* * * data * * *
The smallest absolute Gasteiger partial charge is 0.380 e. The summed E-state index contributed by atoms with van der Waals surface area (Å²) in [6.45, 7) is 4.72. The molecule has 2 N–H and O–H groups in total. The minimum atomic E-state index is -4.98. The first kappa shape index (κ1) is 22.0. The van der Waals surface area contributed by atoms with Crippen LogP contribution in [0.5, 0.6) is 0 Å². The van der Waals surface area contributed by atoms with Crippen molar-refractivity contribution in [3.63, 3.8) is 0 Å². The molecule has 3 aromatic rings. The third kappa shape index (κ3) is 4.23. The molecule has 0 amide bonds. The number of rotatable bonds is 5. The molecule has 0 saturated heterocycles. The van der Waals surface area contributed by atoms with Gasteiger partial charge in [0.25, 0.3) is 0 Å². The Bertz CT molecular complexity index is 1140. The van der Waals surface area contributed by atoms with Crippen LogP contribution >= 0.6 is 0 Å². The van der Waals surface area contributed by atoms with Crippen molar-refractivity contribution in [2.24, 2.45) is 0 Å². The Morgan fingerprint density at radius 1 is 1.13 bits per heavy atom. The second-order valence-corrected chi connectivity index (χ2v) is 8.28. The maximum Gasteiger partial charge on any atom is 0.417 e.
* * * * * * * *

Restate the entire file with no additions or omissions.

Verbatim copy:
The smallest absolute Gasteiger partial charge is 0.380 e. The summed E-state index contributed by atoms with van der Waals surface area (Å²) in [6.45, 7) is 4.72. The molecule has 2 N–H and O–H groups in total. The minimum atomic E-state index is -4.98. The first kappa shape index (κ1) is 22.0. The van der Waals surface area contributed by atoms with Crippen LogP contribution in [0.5, 0.6) is 0 Å². The van der Waals surface area contributed by atoms with Crippen molar-refractivity contribution in [3.63, 3.8) is 0 Å². The molecule has 3 aromatic rings. The third kappa shape index (κ3) is 4.23. The molecule has 0 amide bonds. The number of rotatable bonds is 5. The molecule has 0 saturated heterocycles. The van der Waals surface area contributed by atoms with Gasteiger partial charge in [0.25, 0.3) is 0 Å². The Bertz CT molecular complexity index is 1140. The van der Waals surface area contributed by atoms with Crippen LogP contribution >= 0.6 is 0 Å². The van der Waals surface area contributed by atoms with Crippen molar-refractivity contribution in [2.24, 2.45) is 0 Å². The Morgan fingerprint density at radius 1 is 1.13 bits per heavy atom. The second-order valence-corrected chi connectivity index (χ2v) is 8.28. The maximum Gasteiger partial charge on any atom is 0.417 e.